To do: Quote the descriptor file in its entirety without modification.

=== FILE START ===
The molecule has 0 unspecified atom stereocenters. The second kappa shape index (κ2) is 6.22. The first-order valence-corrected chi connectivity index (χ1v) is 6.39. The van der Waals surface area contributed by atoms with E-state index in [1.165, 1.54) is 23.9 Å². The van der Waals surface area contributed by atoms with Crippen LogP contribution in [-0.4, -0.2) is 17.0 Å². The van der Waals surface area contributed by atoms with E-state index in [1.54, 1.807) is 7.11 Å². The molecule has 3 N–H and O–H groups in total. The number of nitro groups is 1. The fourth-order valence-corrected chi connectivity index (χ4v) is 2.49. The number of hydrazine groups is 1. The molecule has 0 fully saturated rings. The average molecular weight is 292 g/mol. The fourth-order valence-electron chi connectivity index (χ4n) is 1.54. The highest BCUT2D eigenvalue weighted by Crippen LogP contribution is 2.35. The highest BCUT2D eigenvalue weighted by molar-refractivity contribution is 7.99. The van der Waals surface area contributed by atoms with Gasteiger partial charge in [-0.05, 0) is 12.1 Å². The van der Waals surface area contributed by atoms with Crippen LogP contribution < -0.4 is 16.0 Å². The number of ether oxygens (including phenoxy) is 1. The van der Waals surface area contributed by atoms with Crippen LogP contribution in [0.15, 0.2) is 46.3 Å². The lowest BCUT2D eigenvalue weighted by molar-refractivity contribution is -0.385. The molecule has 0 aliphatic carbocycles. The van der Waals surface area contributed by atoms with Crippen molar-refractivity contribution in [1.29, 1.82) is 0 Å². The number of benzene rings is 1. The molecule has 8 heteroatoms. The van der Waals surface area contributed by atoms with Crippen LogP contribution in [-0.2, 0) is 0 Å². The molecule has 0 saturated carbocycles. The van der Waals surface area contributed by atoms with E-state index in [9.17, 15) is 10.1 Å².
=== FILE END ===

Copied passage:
The molecule has 0 unspecified atom stereocenters. The second kappa shape index (κ2) is 6.22. The first-order valence-corrected chi connectivity index (χ1v) is 6.39. The van der Waals surface area contributed by atoms with E-state index in [1.165, 1.54) is 23.9 Å². The van der Waals surface area contributed by atoms with Crippen LogP contribution in [-0.4, -0.2) is 17.0 Å². The van der Waals surface area contributed by atoms with E-state index in [1.54, 1.807) is 7.11 Å². The molecule has 3 N–H and O–H groups in total. The number of nitro groups is 1. The fourth-order valence-corrected chi connectivity index (χ4v) is 2.49. The number of hydrazine groups is 1. The molecule has 0 fully saturated rings. The average molecular weight is 292 g/mol. The fourth-order valence-electron chi connectivity index (χ4n) is 1.54. The highest BCUT2D eigenvalue weighted by Crippen LogP contribution is 2.35. The highest BCUT2D eigenvalue weighted by molar-refractivity contribution is 7.99. The van der Waals surface area contributed by atoms with Gasteiger partial charge in [-0.05, 0) is 12.1 Å². The van der Waals surface area contributed by atoms with Crippen LogP contribution < -0.4 is 16.0 Å². The number of ether oxygens (including phenoxy) is 1. The van der Waals surface area contributed by atoms with Crippen LogP contribution in [0.15, 0.2) is 46.3 Å². The lowest BCUT2D eigenvalue weighted by molar-refractivity contribution is -0.385. The molecule has 0 aliphatic carbocycles. The van der Waals surface area contributed by atoms with Crippen molar-refractivity contribution in [1.29, 1.82) is 0 Å². The number of benzene rings is 1. The molecule has 8 heteroatoms. The van der Waals surface area contributed by atoms with Crippen LogP contribution in [-0.2, 0) is 0 Å². The molecule has 0 saturated carbocycles. The van der Waals surface area contributed by atoms with E-state index in [9.17, 15) is 10.1 Å².